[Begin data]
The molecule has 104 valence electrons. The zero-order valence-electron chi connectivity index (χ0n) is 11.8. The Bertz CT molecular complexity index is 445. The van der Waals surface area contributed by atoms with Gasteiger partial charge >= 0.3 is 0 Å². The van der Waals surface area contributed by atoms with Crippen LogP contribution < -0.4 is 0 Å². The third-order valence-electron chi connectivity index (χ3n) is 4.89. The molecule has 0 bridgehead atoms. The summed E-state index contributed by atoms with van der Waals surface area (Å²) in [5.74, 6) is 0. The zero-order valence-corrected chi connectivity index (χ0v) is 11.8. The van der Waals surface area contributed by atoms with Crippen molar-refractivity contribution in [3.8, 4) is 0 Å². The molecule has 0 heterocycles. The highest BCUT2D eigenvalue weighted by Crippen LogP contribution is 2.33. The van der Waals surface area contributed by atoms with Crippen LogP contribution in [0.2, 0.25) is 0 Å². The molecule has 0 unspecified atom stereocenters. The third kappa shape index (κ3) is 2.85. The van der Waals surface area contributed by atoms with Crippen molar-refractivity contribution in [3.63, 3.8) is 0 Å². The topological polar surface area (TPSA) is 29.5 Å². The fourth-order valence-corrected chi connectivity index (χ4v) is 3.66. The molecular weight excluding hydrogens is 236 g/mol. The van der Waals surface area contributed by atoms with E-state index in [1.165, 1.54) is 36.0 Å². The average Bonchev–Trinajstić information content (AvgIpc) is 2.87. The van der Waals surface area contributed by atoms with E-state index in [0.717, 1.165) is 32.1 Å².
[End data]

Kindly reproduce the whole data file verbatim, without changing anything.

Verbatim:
The molecule has 104 valence electrons. The zero-order valence-electron chi connectivity index (χ0n) is 11.8. The Bertz CT molecular complexity index is 445. The van der Waals surface area contributed by atoms with Gasteiger partial charge >= 0.3 is 0 Å². The van der Waals surface area contributed by atoms with Crippen LogP contribution < -0.4 is 0 Å². The third-order valence-electron chi connectivity index (χ3n) is 4.89. The molecule has 0 bridgehead atoms. The summed E-state index contributed by atoms with van der Waals surface area (Å²) in [5.74, 6) is 0. The zero-order valence-corrected chi connectivity index (χ0v) is 11.8. The van der Waals surface area contributed by atoms with Crippen molar-refractivity contribution in [3.8, 4) is 0 Å². The molecule has 0 heterocycles. The highest BCUT2D eigenvalue weighted by Crippen LogP contribution is 2.33. The van der Waals surface area contributed by atoms with Crippen LogP contribution in [0.2, 0.25) is 0 Å². The molecule has 0 unspecified atom stereocenters. The third kappa shape index (κ3) is 2.85. The van der Waals surface area contributed by atoms with Crippen molar-refractivity contribution in [3.63, 3.8) is 0 Å². The topological polar surface area (TPSA) is 29.5 Å². The fourth-order valence-corrected chi connectivity index (χ4v) is 3.66. The molecular weight excluding hydrogens is 236 g/mol. The van der Waals surface area contributed by atoms with E-state index in [1.165, 1.54) is 36.0 Å². The average Bonchev–Trinajstić information content (AvgIpc) is 2.87. The van der Waals surface area contributed by atoms with E-state index in [0.717, 1.165) is 32.1 Å².